Hollywood Ending

Exactly a year ago in an artical entitled Once More For The Road, I thought I put an irrefutable case for a riders union. I finished by offering to run a Blue Peter-style meter, to provide readers with a visual monthly indication of the level of interest. The problem is any Interestmeter or graph needs to have at least two dimensions, but by the time I next sat down to write, all I had was a baseline with a big zero written alongside it. I thought of all sorts of smartarse ways of presenting my 1D model and giving you the readership a good bollocking for your apathy and total lack of foresight, but in the end I decided to drop it. I figured that if that’s the way life is nowadays, the last thing you need is me nagging you when you’re sitting down for a dump. Instead I wrote a piece about stuffing bikes while ogling redheads, beautiful breasts and a range of similar distractions – and I got stacks of feedback!

This confirmed something I’d suspected all along and at the same time let me off the hook. I’d given it my best shot and there were no takers, so I was free to get on with the more hedonistic bits of life with a clear conscience. It wasn’t like I’d started out with an “I’m alright Jack, sod ‘em attitude, I’d really tried. I had to because I believe to my marrow in the principle of strength through unity. I was raised on a diet of Sunday after-roast TV films like It’s a Wonderful Life and The Grapes of Wrath, which reinforced the idea that if we all pulled together and worked cooperatively we could overcome any adversity – and I bought it all, hook, line and sinker. Even today the scene where thousands of slaves stand up one at a time and declare, I’m Spartacus! still brings a lump to my throat, because corny or clichéd as the idea may be, I know that ultimately it’s true: united we stand, divided we fall.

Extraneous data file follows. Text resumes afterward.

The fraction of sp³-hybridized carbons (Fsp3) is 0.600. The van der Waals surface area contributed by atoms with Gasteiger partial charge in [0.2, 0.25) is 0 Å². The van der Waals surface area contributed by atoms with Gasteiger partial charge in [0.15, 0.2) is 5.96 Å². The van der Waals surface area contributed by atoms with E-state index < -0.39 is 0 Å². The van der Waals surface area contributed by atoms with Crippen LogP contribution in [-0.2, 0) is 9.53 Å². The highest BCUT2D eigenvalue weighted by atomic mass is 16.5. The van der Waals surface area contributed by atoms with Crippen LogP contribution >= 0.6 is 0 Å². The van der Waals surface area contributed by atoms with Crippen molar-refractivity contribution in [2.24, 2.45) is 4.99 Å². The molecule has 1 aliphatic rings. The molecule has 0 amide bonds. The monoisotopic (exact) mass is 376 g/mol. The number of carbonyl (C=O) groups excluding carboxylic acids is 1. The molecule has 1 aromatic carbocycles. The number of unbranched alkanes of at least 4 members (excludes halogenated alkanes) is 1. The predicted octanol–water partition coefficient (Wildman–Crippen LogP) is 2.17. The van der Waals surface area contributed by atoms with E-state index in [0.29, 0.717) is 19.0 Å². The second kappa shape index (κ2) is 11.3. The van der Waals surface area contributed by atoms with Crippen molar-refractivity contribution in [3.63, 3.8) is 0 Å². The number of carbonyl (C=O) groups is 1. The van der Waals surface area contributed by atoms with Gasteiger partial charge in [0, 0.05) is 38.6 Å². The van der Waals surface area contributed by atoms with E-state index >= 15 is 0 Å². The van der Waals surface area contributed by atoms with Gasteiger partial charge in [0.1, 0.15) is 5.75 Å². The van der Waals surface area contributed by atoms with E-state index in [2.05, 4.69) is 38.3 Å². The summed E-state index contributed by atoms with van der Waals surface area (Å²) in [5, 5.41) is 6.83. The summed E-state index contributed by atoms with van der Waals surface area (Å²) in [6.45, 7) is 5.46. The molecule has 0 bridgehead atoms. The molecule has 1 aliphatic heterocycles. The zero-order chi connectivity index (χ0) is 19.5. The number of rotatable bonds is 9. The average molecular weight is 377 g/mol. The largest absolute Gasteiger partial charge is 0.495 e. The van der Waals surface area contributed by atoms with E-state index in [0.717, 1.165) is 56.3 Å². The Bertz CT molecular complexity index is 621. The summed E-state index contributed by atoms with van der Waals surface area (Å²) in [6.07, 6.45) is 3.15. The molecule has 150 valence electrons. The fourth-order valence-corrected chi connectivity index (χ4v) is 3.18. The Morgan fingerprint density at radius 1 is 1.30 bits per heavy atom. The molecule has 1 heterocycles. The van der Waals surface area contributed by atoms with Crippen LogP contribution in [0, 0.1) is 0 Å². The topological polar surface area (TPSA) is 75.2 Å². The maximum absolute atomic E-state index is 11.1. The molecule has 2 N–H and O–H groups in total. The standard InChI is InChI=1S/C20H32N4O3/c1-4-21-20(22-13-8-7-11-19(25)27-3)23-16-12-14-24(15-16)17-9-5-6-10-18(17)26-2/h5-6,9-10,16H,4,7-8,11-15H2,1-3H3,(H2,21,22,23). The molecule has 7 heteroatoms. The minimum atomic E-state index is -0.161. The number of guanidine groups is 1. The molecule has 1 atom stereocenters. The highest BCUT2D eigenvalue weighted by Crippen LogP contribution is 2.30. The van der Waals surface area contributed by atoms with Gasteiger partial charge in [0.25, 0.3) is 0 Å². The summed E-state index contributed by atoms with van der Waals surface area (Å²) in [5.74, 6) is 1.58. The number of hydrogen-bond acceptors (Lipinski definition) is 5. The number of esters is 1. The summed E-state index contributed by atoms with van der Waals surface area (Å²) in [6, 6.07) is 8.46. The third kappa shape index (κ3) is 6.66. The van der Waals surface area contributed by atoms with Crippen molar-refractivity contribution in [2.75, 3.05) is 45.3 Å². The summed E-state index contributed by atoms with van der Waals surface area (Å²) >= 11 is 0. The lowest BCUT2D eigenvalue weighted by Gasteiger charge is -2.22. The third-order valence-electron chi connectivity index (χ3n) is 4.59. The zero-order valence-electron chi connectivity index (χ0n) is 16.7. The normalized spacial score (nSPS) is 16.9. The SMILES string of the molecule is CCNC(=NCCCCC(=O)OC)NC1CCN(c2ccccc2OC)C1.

In the Sixties and Seventies when the chant of “The workers, united, will never be defeated!” rang out, the men and women who shouted it knew it was true and so did their employers. That’s why post 1979, Thatcher’s number one priority was to smash the unions, because none of her government’s serious long-term policies (policies that irrevocably changed the face of this country) could be enacted until that had been achieved. The 1984 Miners’ Strike was the last pitched battle of the class war – and in case you missed the news, our side lost. The Tories threw literally billions at it, because they could not afford to lose (although if you read Seumas Milne’s staggering The Enemy Within you’ll realise just how close they came to defeat). After the miners, Wapping was no more than a skirmish. The printers were out and there were always going to be more than enough police to ensure that, with the help of TNT, Murdoch was able to punt out tits and the Times, with the absolute minimum of overheads for maximum profits.